Kennett Classic: A Vintage Computer Museum

history of computingmuseumschester countykennett squareSeries: Attractions of Pennsylvania

The Donner 3500 analog computer from 1959, used for analyzing audio spectra
The Donner 3500 analog computer from 1959, used for analyzing audio spectra

Kennett Square, Pennsylvania is a town best known for mushrooms. South of the town center, there are numerous mushroom farms, which lovingly spread a distinct aroma of the manure used as fertilizer.

The less aromatic town center of Kennett Square has many amenities, such as giftshops, books stores, and so forth. To my surprise, it also has a shop and museum dedicated to the history of computing, which opened in January of this year.

Its full name is "Kennett Classic – Vintage Computing Gallery and Giftshop." It's free to visit, and home to a lot of really cool, historically valuable devices.

During my visit, co-founder Bill Dengan was more than happy to chat about the collection and visitors' interest in computing more broadly. He was also more than happy to demo any of the computers, including an Atari 2600, on which a young visitor enjoyed a game of Frogger.

As Bill explained, the gallery highlighted the growth of personal computing, from Korean War-era technology, to developments that enabled computers to enter people's homes, and become something more usable and desirable.

An old teletype machine
An old teletype machine
Kennett Classic
These blocks are part of a children's toy for learning analog computing. They are positioned in a pin-board and connected with alligator clips. According to Bill, the only other extant version of this game that he's aware of is in the Smithsonian
These blocks are part of a children's toy for learning analog computing. They are positioned in a pin-board and connected with alligator clips. According to Bill, the only other extant version of this game that he's aware of is in the Smithsonian
Kennett Classic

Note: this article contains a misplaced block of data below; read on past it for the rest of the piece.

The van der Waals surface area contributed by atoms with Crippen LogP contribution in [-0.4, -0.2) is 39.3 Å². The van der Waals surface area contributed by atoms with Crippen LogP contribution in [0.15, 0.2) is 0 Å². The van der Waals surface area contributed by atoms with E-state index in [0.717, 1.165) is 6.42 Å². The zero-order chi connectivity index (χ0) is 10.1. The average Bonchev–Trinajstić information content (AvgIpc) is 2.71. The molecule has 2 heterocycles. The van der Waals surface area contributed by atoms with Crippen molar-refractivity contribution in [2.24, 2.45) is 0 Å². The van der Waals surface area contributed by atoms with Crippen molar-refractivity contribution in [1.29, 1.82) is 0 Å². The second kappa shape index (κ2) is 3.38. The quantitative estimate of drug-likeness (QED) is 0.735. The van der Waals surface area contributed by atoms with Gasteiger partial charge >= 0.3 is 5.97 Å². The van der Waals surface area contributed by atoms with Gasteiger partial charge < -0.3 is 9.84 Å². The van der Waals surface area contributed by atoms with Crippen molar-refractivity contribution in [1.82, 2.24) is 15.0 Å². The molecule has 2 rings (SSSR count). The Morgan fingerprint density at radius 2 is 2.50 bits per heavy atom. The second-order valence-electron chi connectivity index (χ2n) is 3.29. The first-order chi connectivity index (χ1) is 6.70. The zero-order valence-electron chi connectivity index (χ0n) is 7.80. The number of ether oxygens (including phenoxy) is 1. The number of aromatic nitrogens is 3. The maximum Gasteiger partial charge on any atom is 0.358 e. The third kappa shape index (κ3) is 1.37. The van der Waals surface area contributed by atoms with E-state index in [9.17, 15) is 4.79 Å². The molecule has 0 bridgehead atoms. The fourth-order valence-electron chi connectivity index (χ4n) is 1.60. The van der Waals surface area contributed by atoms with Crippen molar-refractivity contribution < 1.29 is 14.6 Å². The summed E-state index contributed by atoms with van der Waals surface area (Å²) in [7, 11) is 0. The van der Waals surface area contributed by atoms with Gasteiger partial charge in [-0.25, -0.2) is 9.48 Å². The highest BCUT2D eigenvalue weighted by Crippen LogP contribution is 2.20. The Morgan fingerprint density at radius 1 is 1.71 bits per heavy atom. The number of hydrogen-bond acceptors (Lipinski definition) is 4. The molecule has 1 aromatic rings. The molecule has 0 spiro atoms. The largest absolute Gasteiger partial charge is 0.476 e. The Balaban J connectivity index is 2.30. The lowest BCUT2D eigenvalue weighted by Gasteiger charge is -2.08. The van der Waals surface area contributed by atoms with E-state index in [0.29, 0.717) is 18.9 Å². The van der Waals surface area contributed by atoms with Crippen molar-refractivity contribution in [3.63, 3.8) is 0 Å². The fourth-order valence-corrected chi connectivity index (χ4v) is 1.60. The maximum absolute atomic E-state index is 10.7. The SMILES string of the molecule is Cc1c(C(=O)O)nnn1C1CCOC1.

The jolt was the lowest cost computer system you could get. It retailed for $249 as a kit in 1973 and boasted the ability to access 65k of memory.
A 1975 MITS Alistair 8800. The first product sold by Microsoft was a version of the BASIC programming language for this system.
A 1975 MITS Alistair 8800. The first product sold by Microsoft was a version of the BASIC programming language for this system.
A Commodore PET. Commodore was a local company, based in West Chester.
A Commodore PET. Commodore was a local company, based in West Chester.
A prototype of a follow-up to the Commodore PET, unreleased due to problems with some of the boards.
A prototype of a follow-up to the Commodore PET, unreleased due to problems with some of the boards.

I particularly enjoyed getting to look at some of the earlier portable computers and PDA's.

Kennett Classic
Kennett Classic
The Telecon Industries Zorba -- a portable computer from 1983. It was a bit dated even when it was new.
The Telecon Industries Zorba -- a portable computer from 1983. It was a bit dated even when it was new.
This small and simple portable computer, also from 1983 could run one BASIC program at a time. The Zorba is on the left for scale.
This small and simple portable computer, also from 1983 could run one BASIC program at a time. The Zorba is on the left for scale.
One of the collection's treasure-filled rooms.
One of the collection's treasure-filled rooms.
This computer from 1983 was designed specifically for particle analysis, and based on the Commodore 8296. Unlike local Commodore, the Malvern Panalytical company hails not from Malvern, PA, but from Malvern, UK.
This computer from 1983 was designed specifically for particle analysis, and based on the Commodore 8296. Unlike local Commodore, the Malvern Panalytical company hails not from Malvern, PA, but from Malvern, UK.
The Apple Lisa -- proof that Steve Jobs should never name anything after people he ostensible loved. This computer was a more complex, more expensive, and more failure-prone predecessor to the better known Macintosh. This machine, the Lisa 210, was its final revision, later resold as the Macintosh Plus.
The Apple Lisa -- proof that Steve Jobs should never name anything after people he ostensible loved. This computer was a more complex, more expensive, and more failure-prone predecessor to the better known Macintosh. This machine, the Lisa 210, was its final revision, later resold as the Macintosh Plus.
A Nintendo Famicom (1983) with a copy of Family BASIC (1984). It's rather startling how much more svelte this console and its cartridges were compared to the 'bigger is better' American Nintendo Entertainment System.
A Nintendo Famicom (1983) with a copy of Family BASIC (1984). It's rather startling how much more svelte this console and its cartridges were compared to the 'bigger is better' American Nintendo Entertainment System.

In addition to the historic collection, Kennett Classic does sell some vintage computers and components, as well as computer-related merchandise such as apparel and drinking glasses. Bill also hosts monthly meetups.

You can find more information about the museum and shop on its website.